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Taking another look at American elm trees

Taking another look at American elm trees

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elm tree

An American elm tree (Princeton cultivar).

It's been nearly 100 years since Dutch elm disease was unwittingly brought to North America where elm tree varieties had no resistance to the devastating fungal mold that’s spread by elm bark beetles. Within a few decades, majestic mature American elm trees along parkways and landscapes were dying by the hundreds of thousands across the country.

In 2007, Kansas State University’s John C. Pair Horticultural Center established a National Elm Trial as part of a larger national effort to evaluate different cultivars for various traits including resistance to Dutch elm disease. The center’s site near Wichita has 18 cultivars that are resistant to Dutch elm disease or DED. Of the 18, four are true American elm cultivars and the remainder are hybrids or other elm species.

The four true American elms at the Pair Center are named Valley Forge, Princeton, New Harmony and Lewis and Clark (Prairie Expedition), according to K-State Research and Extension horticulturist Ward Upham. All four have shown excellent tolerance to DED and have been rated on different characteristics, including survival rate, damage from certain other insects, and storm breakage.

In the trial, the first three have a 100% survival rate while Lewis and Clark has an 80% survival rate. All have been strong growers, Upham said, with minimal damage from certain other insects, although lacebug damage to the New Harmony cultivar was significant.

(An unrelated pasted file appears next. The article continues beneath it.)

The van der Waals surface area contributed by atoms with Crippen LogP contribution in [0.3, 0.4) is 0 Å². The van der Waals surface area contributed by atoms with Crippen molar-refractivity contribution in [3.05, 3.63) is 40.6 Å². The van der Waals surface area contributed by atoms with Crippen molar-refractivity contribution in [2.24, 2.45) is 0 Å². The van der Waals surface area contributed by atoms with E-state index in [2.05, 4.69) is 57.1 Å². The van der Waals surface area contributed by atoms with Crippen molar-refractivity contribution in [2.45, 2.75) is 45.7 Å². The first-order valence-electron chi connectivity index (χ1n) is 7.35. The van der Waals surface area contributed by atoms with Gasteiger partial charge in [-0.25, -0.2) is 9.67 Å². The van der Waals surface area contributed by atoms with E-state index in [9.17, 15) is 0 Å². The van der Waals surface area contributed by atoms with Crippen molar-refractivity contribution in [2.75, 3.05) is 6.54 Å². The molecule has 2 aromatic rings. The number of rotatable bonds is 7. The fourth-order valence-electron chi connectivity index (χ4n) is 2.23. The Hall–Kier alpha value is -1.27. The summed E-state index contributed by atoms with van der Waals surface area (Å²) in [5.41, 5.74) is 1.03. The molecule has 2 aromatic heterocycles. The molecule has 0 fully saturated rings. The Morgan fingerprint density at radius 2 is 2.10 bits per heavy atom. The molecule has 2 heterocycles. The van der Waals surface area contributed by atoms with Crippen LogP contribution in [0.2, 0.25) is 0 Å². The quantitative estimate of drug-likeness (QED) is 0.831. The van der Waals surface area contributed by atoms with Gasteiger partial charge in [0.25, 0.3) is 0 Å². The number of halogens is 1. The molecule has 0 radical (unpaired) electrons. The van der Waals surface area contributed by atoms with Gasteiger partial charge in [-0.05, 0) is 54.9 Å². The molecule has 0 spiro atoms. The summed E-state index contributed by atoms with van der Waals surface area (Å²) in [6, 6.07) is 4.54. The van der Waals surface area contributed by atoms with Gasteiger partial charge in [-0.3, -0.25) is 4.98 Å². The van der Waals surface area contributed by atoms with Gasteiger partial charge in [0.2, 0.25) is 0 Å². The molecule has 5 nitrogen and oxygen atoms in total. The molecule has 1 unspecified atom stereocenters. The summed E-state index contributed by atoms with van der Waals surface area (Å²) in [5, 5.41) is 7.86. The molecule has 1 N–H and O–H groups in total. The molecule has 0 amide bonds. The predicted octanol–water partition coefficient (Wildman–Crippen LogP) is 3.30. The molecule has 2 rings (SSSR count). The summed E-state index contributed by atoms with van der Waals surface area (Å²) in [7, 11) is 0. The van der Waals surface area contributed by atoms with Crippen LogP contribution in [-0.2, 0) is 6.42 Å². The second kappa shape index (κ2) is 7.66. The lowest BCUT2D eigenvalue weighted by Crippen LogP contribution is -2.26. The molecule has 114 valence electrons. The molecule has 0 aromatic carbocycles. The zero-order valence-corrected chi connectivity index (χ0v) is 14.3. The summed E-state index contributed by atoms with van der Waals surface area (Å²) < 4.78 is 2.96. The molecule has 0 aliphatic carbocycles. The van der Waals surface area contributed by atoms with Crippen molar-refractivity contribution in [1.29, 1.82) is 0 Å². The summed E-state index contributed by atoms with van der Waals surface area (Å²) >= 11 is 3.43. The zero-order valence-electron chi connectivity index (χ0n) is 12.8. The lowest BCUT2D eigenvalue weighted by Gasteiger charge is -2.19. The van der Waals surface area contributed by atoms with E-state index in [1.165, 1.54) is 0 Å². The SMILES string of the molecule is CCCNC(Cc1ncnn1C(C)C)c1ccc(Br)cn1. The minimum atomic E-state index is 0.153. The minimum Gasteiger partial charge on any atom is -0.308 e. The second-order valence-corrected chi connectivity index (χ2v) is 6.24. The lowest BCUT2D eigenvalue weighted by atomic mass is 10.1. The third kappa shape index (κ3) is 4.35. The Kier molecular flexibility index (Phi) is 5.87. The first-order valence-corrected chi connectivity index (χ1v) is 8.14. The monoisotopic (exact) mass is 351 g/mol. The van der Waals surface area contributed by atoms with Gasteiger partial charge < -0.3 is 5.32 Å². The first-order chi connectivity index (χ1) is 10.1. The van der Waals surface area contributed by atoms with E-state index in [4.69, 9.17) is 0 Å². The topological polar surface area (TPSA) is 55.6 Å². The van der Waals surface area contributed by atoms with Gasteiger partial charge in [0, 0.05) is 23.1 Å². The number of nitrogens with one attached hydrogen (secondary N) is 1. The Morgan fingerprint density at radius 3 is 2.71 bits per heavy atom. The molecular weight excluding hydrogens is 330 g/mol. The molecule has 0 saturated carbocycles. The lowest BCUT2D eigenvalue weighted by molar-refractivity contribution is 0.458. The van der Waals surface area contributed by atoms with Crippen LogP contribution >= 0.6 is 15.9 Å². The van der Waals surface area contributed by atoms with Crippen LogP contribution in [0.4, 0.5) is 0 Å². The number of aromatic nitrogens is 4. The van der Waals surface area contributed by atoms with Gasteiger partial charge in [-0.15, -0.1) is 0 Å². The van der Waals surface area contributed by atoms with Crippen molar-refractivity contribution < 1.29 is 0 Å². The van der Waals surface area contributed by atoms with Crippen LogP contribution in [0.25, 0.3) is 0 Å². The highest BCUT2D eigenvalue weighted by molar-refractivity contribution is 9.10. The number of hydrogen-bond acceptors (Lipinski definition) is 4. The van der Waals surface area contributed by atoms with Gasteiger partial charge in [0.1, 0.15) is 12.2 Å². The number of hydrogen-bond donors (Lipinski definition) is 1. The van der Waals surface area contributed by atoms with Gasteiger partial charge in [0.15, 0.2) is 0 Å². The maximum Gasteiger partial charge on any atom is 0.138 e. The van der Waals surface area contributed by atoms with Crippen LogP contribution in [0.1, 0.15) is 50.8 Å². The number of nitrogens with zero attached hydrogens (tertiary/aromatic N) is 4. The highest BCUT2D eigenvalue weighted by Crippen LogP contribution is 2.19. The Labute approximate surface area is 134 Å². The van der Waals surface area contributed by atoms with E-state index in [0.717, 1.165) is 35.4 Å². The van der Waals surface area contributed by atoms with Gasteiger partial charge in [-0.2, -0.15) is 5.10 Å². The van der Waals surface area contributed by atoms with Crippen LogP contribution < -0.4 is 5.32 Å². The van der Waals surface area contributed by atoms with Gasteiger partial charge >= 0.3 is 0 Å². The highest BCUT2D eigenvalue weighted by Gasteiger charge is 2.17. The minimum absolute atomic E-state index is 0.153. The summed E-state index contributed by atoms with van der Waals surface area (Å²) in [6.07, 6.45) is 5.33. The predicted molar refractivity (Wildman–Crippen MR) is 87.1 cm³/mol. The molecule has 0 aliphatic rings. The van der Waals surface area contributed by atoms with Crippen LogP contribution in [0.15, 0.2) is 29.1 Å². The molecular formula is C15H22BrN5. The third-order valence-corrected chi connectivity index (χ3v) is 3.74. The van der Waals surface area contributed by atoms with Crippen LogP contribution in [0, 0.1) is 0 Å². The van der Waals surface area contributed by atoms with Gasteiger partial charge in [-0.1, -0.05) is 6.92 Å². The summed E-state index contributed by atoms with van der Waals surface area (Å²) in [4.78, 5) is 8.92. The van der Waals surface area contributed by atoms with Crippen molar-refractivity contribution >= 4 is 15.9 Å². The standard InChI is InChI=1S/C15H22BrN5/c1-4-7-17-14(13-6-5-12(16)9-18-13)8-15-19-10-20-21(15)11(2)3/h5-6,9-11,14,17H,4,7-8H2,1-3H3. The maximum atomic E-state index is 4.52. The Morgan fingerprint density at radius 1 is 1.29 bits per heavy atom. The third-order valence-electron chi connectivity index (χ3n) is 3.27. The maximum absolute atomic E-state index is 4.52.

Storm damage to the four cultivars can be minimized by pruning when the tree is young, Upham said.

Upham and his colleagues in K-State’s Department of Horticulture and Natural Resources produce a weekly Horticulture Newsletter with tips for maintaining home landscapes. The newsletter is available to view online or can be delivered by email each week.

Interested persons can also send their garden- and yard-related questions to Upham at wupham@ksu.edu, or contact your local K-State Research and Extension office.

K-State’s John C. Pair Horticultural Center is home to National Elm Trial

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Brown recluse tidbits

* The brown recluse spider has been positively identified in: Oklahoma, Kansas, Missouri and parts of Nebraska and Iowa.

* According to the Journal of Medical Entomology, a family in Lenexa, Kansas, collected more than 2,055 brown recluse spiders in and around their home in just six months. They captured 842 from sticky traps and 1,213 by hand. Of the manually-collected brown recluse spiders that were sorted into size categories, there were 323 large, 255 medium and 601 small spiders. Remarkably, no one was bitten in the six years they lived in the 150-year old house.

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